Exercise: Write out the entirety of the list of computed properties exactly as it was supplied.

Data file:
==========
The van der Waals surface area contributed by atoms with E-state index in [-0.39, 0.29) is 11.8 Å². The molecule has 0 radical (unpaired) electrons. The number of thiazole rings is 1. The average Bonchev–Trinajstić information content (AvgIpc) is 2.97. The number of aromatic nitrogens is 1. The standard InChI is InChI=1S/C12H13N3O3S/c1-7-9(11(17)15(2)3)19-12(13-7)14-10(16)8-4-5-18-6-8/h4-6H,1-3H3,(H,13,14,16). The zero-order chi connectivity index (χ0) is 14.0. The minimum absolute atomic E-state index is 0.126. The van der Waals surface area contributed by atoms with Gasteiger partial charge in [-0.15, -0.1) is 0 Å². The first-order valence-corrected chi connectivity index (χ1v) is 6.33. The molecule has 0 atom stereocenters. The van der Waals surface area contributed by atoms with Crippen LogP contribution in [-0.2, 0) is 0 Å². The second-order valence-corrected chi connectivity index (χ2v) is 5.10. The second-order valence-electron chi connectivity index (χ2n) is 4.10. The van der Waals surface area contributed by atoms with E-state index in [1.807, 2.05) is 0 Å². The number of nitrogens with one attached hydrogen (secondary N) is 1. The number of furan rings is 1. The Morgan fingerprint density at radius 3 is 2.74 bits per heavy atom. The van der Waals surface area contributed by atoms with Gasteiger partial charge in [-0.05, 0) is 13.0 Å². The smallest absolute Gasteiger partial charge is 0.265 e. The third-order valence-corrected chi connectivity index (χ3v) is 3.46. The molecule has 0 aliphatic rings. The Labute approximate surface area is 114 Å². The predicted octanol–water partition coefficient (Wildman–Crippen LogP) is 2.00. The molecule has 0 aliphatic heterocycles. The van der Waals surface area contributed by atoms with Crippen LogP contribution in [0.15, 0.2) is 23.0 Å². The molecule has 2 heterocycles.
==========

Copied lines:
The van der Waals surface area contributed by atoms with E-state index in [-0.39, 0.29) is 11.8 Å². The molecule has 0 radical (unpaired) electrons. The number of thiazole rings is 1. The average Bonchev–Trinajstić information content (AvgIpc) is 2.97. The number of aromatic nitrogens is 1. The standard InChI is InChI=1S/C12H13N3O3S/c1-7-9(11(17)15(2)3)19-12(13-7)14-10(16)8-4-5-18-6-8/h4-6H,1-3H3,(H,13,14,16). The zero-order chi connectivity index (χ0) is 14.0. The minimum absolute atomic E-state index is 0.126. The van der Waals surface area contributed by atoms with Gasteiger partial charge in [-0.15, -0.1) is 0 Å². The first-order valence-corrected chi connectivity index (χ1v) is 6.33. The molecule has 0 atom stereocenters. The van der Waals surface area contributed by atoms with Crippen LogP contribution in [-0.2, 0) is 0 Å². The second-order valence-corrected chi connectivity index (χ2v) is 5.10. The second-order valence-electron chi connectivity index (χ2n) is 4.10. The van der Waals surface area contributed by atoms with E-state index in [1.807, 2.05) is 0 Å². The number of nitrogens with one attached hydrogen (secondary N) is 1. The number of furan rings is 1. The Morgan fingerprint density at radius 3 is 2.74 bits per heavy atom. The van der Waals surface area contributed by atoms with Gasteiger partial charge in [-0.05, 0) is 13.0 Å². The smallest absolute Gasteiger partial charge is 0.265 e. The third-order valence-corrected chi connectivity index (χ3v) is 3.46. The molecule has 0 aliphatic rings. The Labute approximate surface area is 114 Å². The predicted octanol–water partition coefficient (Wildman–Crippen LogP) is 2.00. The molecule has 0 aliphatic heterocycles. The van der Waals surface area contributed by atoms with Crippen LogP contribution in [0.15, 0.2) is 23.0 Å². The molecule has 2 heterocycles.